picture of who)?

Kitahara extends this analysis to crossing versus nesting dependency data. 

(xiii) Nested Dependency Condition (Pesetsky 1987)
 If two "wh"-trace dependencies overlap, one must contain the other.

The paradigm cases are those in (xiv) and (xv):

(xiv) ??What did you wonder whom John persuaded t(whom) to buy t(what)?
(xv) ?*Whom did you wonder what John persuaded t(whom) to buy t(what)?

In (xiv), Kitahara observes, the MLC is disobeyed once, in the raising of 
"what" over "whom" to the matrix CP. In (xv), on the other hand, the MLC is 
disobeyed twice, once in the raising "what" over "whom" to the embedded CP, 
and a second time in the raising of "whom" over "what" to the matrix CP. Thus, 
following (ix), the grammar prefers (xiv) over (xv). 

Finally, Kitahara considers scrambling and topicalization in German and 
Japanese, demonstrating that certain restrictions on these phenomena can also 
receive an MLC treatment. He assumes that both phenomena are feature driven, 
and that the scrambling/topicalization feature of the attracted element is 
interpretable, and thus remains accessible to the computation after checking.
The basic pattern considered is that it is not possible to scramble an element 
from a constituent and then scramble the remnant, however it is possible to 
then topicalize the remnant. German examples are provided in (xvi) and (xvii):

(xvi) scrambling + scrambling of remnant
 *dass [t(das Buch) zu lesen] keiner [das Buch] t(t(das Buch) zu lesen)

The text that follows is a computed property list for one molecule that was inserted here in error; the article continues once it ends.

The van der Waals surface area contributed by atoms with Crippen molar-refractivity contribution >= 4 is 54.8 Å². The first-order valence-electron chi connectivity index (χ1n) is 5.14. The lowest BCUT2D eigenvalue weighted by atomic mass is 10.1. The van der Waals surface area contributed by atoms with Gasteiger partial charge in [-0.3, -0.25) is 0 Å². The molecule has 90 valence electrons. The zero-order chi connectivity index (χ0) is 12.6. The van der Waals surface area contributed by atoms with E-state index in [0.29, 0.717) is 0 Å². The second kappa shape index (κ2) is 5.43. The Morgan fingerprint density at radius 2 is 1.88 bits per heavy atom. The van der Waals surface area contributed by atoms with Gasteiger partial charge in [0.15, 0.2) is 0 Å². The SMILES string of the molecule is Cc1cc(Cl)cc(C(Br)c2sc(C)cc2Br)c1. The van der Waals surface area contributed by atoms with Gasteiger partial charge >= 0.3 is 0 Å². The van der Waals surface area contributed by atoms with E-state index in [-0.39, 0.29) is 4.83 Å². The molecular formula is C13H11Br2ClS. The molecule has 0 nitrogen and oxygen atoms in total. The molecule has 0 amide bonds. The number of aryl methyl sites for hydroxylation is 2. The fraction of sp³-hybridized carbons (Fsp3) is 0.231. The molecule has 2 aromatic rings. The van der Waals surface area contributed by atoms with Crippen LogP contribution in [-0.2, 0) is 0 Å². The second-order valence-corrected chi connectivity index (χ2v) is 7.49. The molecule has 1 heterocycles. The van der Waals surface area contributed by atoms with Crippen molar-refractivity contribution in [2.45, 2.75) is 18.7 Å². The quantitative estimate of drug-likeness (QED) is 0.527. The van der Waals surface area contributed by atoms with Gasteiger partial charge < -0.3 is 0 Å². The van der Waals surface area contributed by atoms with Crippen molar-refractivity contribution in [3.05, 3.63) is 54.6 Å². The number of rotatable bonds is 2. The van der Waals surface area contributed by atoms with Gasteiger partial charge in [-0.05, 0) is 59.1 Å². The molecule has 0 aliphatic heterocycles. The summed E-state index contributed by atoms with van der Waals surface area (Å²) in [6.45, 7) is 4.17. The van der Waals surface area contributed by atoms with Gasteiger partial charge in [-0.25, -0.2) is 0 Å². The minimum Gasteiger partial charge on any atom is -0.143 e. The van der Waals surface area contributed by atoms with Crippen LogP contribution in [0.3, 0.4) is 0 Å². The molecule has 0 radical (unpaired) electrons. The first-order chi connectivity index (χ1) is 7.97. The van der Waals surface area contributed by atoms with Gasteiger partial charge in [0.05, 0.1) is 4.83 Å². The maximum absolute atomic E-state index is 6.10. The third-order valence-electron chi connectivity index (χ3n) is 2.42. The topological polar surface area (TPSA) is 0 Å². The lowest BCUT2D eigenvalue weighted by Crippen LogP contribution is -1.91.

that (the book) to read no one the book (the book to read) 
 versucht hat
 tried has
 "that no one has tried to read the book"

(xvii) scrambling + topicalization of remnant
 [t(das Buch) zu lesen] hat keiner [das Buch] t(t(das Buch) zu lesen)
 (the book) to read has no one the book (the book to read)
 versucht
 tried
 "No one has tried to read the book"

Under these assumptions, (xvi) violates the MLC twice, first by scrambling the 
DP "that book" over the closer VP "that book to read", and second by 
scrambling the VP "t(that book) to read" over the now-closer DP "that book". 
(xvii), on the other hand, does not violate the MLC at all. Assuming that the 
features that drive topicalization and scrambling are distinct, "that book" 
would be the closest available element with the scrambling feature to the 
attracting head, since "that book to read" would have a topicalization feature 
rather than a scrambling feature. Similarly, the VP "t(that book) to read" is 
the closest available element to be attracted for topicalization, since "that 
book" has a scrambling feature not a topicalization feature. 

In Chapter Four, Kitahara discusses the differences in deviance between 
derivations which involve one violation of the MLC by a wh-element. He 
provides the generalization in (xviii), and examples in (xix)-(xxii) (p83-85):

(xviii) An MLC violation involving adjuncts, subjects, or quasi objects [i.e.
 "how many" phrases] is far more severe than an MLC violation involving
 objects.

(xix) Adjunct
 *How do you wonder [whether John fixed the car t(how)? 

(xx) Subject
 *What do you wonder [whether t(what) was fixed t(what)]?

(xxii) Quasi-object
 *How many pounds do you wonder [whether John weighed t(how many)]?

(xxii) Object
 ??What do you wonder [whether John fixed t(what)]?

In order to explain this phenomenon, Kitahara proposes the following condition 
(p90):

(xxiii) Chain Formation Condition
 An application of Move forms 1 or >1 chain(s) only if it is legitimate
 (=violation-free)

and assumes that traces may be attracted (at least covertly). He claims that
the illegitimate wh-movements in (xix)-(xxii) do not form a chain. 
Therefore, the wh-elements will not be able to be interpreted at LF,